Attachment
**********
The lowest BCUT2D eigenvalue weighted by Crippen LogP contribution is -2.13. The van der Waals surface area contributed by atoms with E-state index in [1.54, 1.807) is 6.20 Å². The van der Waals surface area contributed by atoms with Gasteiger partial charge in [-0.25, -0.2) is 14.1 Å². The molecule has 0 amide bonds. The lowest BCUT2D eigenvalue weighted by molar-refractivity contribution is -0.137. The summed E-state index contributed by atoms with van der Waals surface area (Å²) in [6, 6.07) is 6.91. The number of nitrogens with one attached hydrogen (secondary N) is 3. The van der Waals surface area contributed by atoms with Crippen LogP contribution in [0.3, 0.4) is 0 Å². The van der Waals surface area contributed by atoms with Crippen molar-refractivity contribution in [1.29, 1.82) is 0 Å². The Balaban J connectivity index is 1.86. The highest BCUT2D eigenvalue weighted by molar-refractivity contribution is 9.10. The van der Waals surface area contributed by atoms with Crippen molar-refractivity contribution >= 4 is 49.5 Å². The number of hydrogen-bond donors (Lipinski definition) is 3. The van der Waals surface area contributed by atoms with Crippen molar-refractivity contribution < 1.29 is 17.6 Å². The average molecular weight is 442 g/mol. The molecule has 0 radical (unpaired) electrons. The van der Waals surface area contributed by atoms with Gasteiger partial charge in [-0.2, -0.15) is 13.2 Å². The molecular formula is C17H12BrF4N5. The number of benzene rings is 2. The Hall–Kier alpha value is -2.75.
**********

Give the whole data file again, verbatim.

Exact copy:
The lowest BCUT2D eigenvalue weighted by Crippen LogP contribution is -2.13. The van der Waals surface area contributed by atoms with E-state index in [1.54, 1.807) is 6.20 Å². The van der Waals surface area contributed by atoms with Gasteiger partial charge in [-0.25, -0.2) is 14.1 Å². The molecule has 0 amide bonds. The lowest BCUT2D eigenvalue weighted by molar-refractivity contribution is -0.137. The summed E-state index contributed by atoms with van der Waals surface area (Å²) in [6, 6.07) is 6.91. The number of nitrogens with one attached hydrogen (secondary N) is 3. The van der Waals surface area contributed by atoms with Crippen LogP contribution in [0.3, 0.4) is 0 Å². The van der Waals surface area contributed by atoms with Crippen molar-refractivity contribution in [1.29, 1.82) is 0 Å². The Balaban J connectivity index is 1.86. The highest BCUT2D eigenvalue weighted by molar-refractivity contribution is 9.10. The van der Waals surface area contributed by atoms with Crippen molar-refractivity contribution >= 4 is 49.5 Å². The number of hydrogen-bond donors (Lipinski definition) is 3. The van der Waals surface area contributed by atoms with Crippen molar-refractivity contribution < 1.29 is 17.6 Å². The average molecular weight is 442 g/mol. The molecule has 0 radical (unpaired) electrons. The van der Waals surface area contributed by atoms with Gasteiger partial charge in [-0.2, -0.15) is 13.2 Å². The molecular formula is C17H12BrF4N5. The number of benzene rings is 2. The Hall–Kier alpha value is -2.75.